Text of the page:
The other quote that struck me, this time in identification rather than disidentification, was this one:

The will to blog is a complicated thing, somewhere between inspiration and compulsion. It can feel almost like a biological impulse. You see something, or an idea occurs to you, and you have to share it with the Internet as soon as possible. What I didn’t realize was that those ideas and that urgency — and the sense of self-importance that made me think anyone would be interested in hearing what went on in my head — could just disappear.

That seems very right, though Emily Gould does not seem to have lost that sense of self-importance, whereas I think I am very much losing it (I started a post earlier today about which of the 1001 books I have read--a much smaller number than the ones I recognize, which seems to say something about the nature of cultural literacy--and then decided that it didn't really matter, and deleted).

As for Emily Gould and the article overall, I'd say Kottke nails it, so no need for me to say anything more.

Thursday, May 22, 2008

Don't Forget the Motor City, This Was Supposed To Be the New World

We went to dinner before the show and the band was sitting at the next table, not 18 inches from us. They were exactly as they seem to be: he lank and laconic, she droll and dithering. They were putting up with a hippie, in a Doors t-shirt and red terrycloth Nike headband, telling long anecdotes with Kris Kristofferson as the punchline. I am not kidding. They paid cash for dinner.

On stage, they were on fire. It gives me hope that they are still up there, rocking it out, 31 years later. It fills me with despair that their songs are still so relevant, 31 years later.

Wednesday, May 21, 2008

Reading Myself

When I wrote "hopeless liberal," I was thinking only that I am hopelessly liberal, that is, unable not to be ridiculously liberal, not that I am a liberal without hope, though sometimes I'm very much that. This says, I'm quite sure, something about intentionality and its limits.

Edited to add: And now I realize, looking at it again, that the liberal could of course be Kennedy, for whom it appears we can have little hope, in the long run, and, truly, I am devastated. Tempting to ruminate (hint: Hillary, here's a model for how to fail at following a close relative into the presidency and yet have a remarkable career of one's own), but I'll leave that to the pundits.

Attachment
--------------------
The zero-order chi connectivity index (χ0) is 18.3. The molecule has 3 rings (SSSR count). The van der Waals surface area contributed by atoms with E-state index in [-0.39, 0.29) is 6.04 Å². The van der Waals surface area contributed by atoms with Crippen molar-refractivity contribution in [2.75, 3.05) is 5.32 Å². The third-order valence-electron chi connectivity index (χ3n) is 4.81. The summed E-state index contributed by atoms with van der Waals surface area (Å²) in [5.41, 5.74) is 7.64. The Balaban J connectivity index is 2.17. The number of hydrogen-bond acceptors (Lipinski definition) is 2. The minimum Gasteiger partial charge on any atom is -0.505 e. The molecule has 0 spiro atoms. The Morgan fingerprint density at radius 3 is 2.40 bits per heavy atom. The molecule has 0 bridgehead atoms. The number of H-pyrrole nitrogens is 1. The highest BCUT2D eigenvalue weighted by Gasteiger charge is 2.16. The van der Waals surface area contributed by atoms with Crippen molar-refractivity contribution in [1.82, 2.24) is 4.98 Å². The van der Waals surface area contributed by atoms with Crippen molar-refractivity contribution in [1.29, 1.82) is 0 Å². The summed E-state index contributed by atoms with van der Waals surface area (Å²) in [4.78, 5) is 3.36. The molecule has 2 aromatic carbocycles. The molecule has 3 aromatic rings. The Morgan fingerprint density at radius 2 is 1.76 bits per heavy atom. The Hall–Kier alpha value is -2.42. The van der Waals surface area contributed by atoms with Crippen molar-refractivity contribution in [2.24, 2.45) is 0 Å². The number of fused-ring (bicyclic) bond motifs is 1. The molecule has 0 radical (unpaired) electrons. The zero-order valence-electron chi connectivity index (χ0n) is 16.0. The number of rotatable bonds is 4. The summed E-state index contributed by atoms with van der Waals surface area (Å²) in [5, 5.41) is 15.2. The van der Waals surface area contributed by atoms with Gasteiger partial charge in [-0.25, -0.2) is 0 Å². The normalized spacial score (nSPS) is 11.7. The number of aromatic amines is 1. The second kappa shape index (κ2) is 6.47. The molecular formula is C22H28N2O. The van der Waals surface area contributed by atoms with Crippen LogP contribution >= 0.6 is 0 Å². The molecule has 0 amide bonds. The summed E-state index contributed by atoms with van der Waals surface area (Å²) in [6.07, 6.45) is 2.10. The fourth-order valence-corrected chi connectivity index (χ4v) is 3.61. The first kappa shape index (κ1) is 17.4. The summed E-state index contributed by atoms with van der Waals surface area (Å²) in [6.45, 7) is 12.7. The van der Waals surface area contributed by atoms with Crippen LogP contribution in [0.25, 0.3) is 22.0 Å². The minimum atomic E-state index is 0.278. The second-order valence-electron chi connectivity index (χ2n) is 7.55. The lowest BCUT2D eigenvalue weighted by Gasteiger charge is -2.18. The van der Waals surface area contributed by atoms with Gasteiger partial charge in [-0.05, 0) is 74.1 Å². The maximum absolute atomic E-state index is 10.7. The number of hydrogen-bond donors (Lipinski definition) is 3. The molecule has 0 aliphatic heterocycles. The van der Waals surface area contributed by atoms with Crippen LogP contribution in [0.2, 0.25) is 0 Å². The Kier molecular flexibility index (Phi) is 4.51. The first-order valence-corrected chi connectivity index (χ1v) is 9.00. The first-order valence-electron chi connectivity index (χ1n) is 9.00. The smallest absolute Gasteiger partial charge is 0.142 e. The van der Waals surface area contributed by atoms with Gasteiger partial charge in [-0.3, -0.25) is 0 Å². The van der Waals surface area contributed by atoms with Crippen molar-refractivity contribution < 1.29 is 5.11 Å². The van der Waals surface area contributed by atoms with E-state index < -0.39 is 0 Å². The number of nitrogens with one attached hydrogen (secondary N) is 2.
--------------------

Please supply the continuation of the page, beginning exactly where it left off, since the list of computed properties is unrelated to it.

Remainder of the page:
Tuesday, May 20, 2008

Monday, May 19, 2008


S called 20 minutes ago, while I was quizzing M on her Latin, and said he was on his way home. He called again five minutes ago. I said "Lester's on his last pitch of a no-hitter." He said, "I just called to see if you were watching." I said, "I guess you're not on your way home."

J texted as I was typing this to see if I'd seen it. I texted her back, "Awaying." Then I texted her back again, "I meant amazing."

And S called back as I was typing that. He said, "Amazing, just amazing.

In case you missed it.

Drowning In It

Mixed feelings about the young idealists giving away all their stuff. On the one hand, they come across as somewhat ridiculous and naive, though such articles tend to make people seem worse than they are, so we can't assume they're really like that. On the other hand, I have been cleaning out the attic in preparation for the contractors, and I am simply disgusted with the amount of stuff we have.

I have often lived with very little--not that I have given up my stuff, but that I have not had it with me. Last summer, E and I lived in a tent with a week's worth of clothes apiece, a bag of toys, a shelf of books, a box of miscellany, two beds, a laundry basket, and an Adirondack chair. We had everything we needed (someone else cooked).

When the whole family went to London for several months in 2004, we brought a suitcase full of clothes for each of us, and a fifth suitcase with toys, books, and miscellany (you know, lotion and umbrellas and all that). S bought a cheap guitar when we arrived. We lived in someone else's house, so there were dishes and sheets and blankets and toys, but, truly, I did not miss a single belonging we had left behind in No Longer Red State. I didn't even mind having only two skirts and three pairs of pants.